The U.S. government does not provide medical insurance for U.S. citizens overseas. We do not pay medical bills. You should purchase insurance before you travel. Please review the country information page regarding the country you are visiting before you travel. For more information on health, visit our page on Your Health Abroad.
Before you go, consider your insurance options.
- In general, Medicare and Medicaid do not cover medical costs overseas.
- Pays for medical care and emergency transportation.
- If you are traveling to a remote destination or to a place where care is not likely to be up to U.S. standards, consider buying medical evacuation insurance.
- It can be purchased separately or as part of your travel health insurance policy.
- Pays for emergency and/or routine medical services overseas.
- If you have health insurance in the United States, find out if it covers emergencies that happen abroad. More information is available on our page about your health abroad.
- If your health insurance coverage is not adequate, consider buying a short-term supplemental policy. Look for a policy that will make payments to hospitals directly.
- Covers your financial investment in your trip, such as flights, cruises, or train tickets.
- Carefully examine the policy to make sure that it covers what you need it to cover.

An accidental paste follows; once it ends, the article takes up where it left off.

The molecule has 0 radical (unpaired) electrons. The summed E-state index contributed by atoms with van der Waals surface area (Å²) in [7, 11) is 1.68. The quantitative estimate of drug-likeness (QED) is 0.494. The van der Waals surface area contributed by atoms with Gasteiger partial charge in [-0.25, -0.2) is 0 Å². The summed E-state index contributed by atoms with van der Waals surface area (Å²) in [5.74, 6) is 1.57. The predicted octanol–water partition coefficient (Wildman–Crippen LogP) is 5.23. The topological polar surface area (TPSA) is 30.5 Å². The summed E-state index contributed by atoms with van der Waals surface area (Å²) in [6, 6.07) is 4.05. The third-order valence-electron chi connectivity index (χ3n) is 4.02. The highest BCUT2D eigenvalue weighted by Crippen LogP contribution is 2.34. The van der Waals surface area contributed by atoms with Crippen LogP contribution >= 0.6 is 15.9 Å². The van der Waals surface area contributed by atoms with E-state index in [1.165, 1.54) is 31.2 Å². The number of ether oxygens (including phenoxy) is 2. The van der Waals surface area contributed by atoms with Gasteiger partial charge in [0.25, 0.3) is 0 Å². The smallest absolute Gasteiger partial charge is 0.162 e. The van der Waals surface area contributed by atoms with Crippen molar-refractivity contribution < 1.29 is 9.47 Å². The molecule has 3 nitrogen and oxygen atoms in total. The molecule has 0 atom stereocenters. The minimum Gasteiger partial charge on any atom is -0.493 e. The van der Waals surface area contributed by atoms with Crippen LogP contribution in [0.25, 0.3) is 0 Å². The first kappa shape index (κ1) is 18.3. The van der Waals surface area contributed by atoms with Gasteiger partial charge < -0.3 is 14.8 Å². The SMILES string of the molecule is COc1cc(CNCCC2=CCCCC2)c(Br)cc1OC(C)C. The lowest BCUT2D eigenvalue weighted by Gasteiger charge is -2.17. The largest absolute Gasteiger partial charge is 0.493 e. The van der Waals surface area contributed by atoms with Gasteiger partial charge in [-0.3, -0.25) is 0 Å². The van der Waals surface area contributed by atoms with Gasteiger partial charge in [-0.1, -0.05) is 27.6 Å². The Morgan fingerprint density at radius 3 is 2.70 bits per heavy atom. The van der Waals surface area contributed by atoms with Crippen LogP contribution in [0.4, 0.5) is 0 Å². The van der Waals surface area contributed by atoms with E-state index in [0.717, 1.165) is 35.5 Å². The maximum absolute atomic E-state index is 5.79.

- May not cover any medical care you need overseas, so you may need a separate travel health insurance policy.
Familiarize yourself with your travel and medical coverage before going overseas.
Additional information is available on the CDC insurance page
Travel insurance varies widely and one should carefully read the terms of an insurance policy to make sure it fits the needs of the traveler.
For example, does it cover:
- Emergency medical care
- Medical transport back to the United States
- Travel/accommodation costs
- 24 hour contact line
- Sufficient financial coverage
- The region(s) you travel in
- Duration of travel
- Pre-existing conditions
- Activities you plan on engaging in
The Department of State assumes no responsibility or liability for the professional ability or reputation of, or the quality of services provided by, any provider.
Last Updated: October 5, 2018